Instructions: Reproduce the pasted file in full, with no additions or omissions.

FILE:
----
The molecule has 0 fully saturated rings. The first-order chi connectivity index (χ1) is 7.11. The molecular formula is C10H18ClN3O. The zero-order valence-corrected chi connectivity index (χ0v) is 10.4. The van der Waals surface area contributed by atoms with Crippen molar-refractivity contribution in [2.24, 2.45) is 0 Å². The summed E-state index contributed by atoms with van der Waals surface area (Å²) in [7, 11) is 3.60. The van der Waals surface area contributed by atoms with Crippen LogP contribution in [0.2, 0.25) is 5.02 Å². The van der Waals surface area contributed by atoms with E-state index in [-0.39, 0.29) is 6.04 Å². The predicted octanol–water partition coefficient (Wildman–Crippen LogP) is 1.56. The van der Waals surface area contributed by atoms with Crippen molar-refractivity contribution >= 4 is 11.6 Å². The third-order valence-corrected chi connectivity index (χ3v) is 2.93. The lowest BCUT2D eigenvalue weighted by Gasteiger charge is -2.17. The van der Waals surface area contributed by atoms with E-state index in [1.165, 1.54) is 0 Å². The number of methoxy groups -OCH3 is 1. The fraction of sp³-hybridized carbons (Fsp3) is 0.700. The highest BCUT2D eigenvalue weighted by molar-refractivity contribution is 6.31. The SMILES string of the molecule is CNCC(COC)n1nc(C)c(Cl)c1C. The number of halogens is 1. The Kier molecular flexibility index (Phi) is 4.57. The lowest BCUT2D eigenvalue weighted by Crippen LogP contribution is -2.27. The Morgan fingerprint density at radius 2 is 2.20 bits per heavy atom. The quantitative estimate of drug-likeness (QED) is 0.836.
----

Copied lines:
The molecule has 0 fully saturated rings. The first-order chi connectivity index (χ1) is 7.11. The molecular formula is C10H18ClN3O. The zero-order valence-corrected chi connectivity index (χ0v) is 10.4. The van der Waals surface area contributed by atoms with Crippen molar-refractivity contribution in [2.24, 2.45) is 0 Å². The summed E-state index contributed by atoms with van der Waals surface area (Å²) in [7, 11) is 3.60. The van der Waals surface area contributed by atoms with Crippen LogP contribution in [0.2, 0.25) is 5.02 Å². The van der Waals surface area contributed by atoms with E-state index in [-0.39, 0.29) is 6.04 Å². The predicted octanol–water partition coefficient (Wildman–Crippen LogP) is 1.56. The van der Waals surface area contributed by atoms with Crippen molar-refractivity contribution >= 4 is 11.6 Å². The third-order valence-corrected chi connectivity index (χ3v) is 2.93. The lowest BCUT2D eigenvalue weighted by Gasteiger charge is -2.17. The van der Waals surface area contributed by atoms with E-state index in [1.165, 1.54) is 0 Å². The number of methoxy groups -OCH3 is 1. The fraction of sp³-hybridized carbons (Fsp3) is 0.700. The highest BCUT2D eigenvalue weighted by molar-refractivity contribution is 6.31. The SMILES string of the molecule is CNCC(COC)n1nc(C)c(Cl)c1C. The number of halogens is 1. The Kier molecular flexibility index (Phi) is 4.57. The lowest BCUT2D eigenvalue weighted by Crippen LogP contribution is -2.27. The Morgan fingerprint density at radius 2 is 2.20 bits per heavy atom. The quantitative estimate of drug-likeness (QED) is 0.836.